Another creative way to put some paid power behind your content distribution is to install your own recommendation engine. Publications like Outside Magazine are getting sick of the questionable, often irrelevant clickbait shown by conventional suggestion widgets, and they’re investing in their own recirculated stories.
Perhaps best of all is the data you collect from these widgets will be unique and relevant to your brand’s goals. These are insights that are unavailable with other paid content promotion tactics. “Companies like Amazon, Netflix, and Quora derive quality data and tremendous insights from tracking how their users observe, follow, and ignore recommendations,” writes Michael Schrage for Harvard Business Review. “Properly structured recommendations generate at least as much information as they provide.” Why hand that gold over to a third-party vendor?
Content Promotion via Paid Influence
My favorite example of B2B influencer marketing is software giant SAP’s engagement of IT experts to promote their annual Sapphire Now business conference. In a break from inauthentic, forced, icky, or otherwise disappointing brand/influencer relationships, SAP asked industry leaders to promote the conference, not a specific product or service.
The annual event, a brilliant content marketing strategy in itself, was worth promoting. So influencers didn’t have to act like they were “taking a break from original programming” to peddle a sponsor’s product or service. Instead, they just tweeted, blogged, and live-streamed whatever they were learning at the event. The results, as you can imagine, outperformed typical content marketing budget expectations. It was a dream come true for the software brand.
Image attribution: Tikkho Maciel
If you’ve been disappointed by your product’s placement in the hands of influencers, consider engaging conversation starters to do something different: have them view, contemplate, and share your content, not your product or service.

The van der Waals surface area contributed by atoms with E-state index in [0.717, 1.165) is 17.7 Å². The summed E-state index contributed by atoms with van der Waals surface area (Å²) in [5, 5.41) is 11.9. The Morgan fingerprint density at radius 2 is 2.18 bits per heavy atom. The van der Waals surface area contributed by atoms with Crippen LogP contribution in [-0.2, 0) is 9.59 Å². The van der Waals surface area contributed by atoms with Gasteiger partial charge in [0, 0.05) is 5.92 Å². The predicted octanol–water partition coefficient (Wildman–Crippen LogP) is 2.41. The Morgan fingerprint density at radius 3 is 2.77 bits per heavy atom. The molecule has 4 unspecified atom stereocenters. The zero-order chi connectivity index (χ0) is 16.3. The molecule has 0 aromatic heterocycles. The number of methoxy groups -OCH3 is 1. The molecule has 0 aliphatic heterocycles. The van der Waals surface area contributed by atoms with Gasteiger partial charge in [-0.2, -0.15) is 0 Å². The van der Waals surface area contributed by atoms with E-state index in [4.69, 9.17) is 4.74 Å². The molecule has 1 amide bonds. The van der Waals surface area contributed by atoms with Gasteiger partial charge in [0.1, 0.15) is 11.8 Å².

Not sure how to do this in the B2C sphere? Sony Electronics’ Alpha Universe is another content destination that exemplifies this influential promotion. The site is a brand-hosted community that teaches and encourages creators to elevate their own craft. Then, it gives a platform for those creators to be discovered by one another.
Best of all, Sony puts real dollars behind the promotion of these crowdsourced assets. Alpha Universe was among the first brands to test Flipboard’s swipeable carousel feature, and they recently launched Alpha Female, a massive sponsorship opportunity for female photographers in a notoriously male-dominated industry.
As a consumer, the switch to content-centric promotions over product-centric promotions has me rethinking my disdain for advertising. Finally, brands are getting smart and realizing the content they create has independent value to consumers apart from offering another avenue for buying.
When brands use these creative amplification techniques to offer consumers a content experience that’s superior to what they’re consuming at the moment, both brands and audiences win.
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Featured image attribution: Ju Desi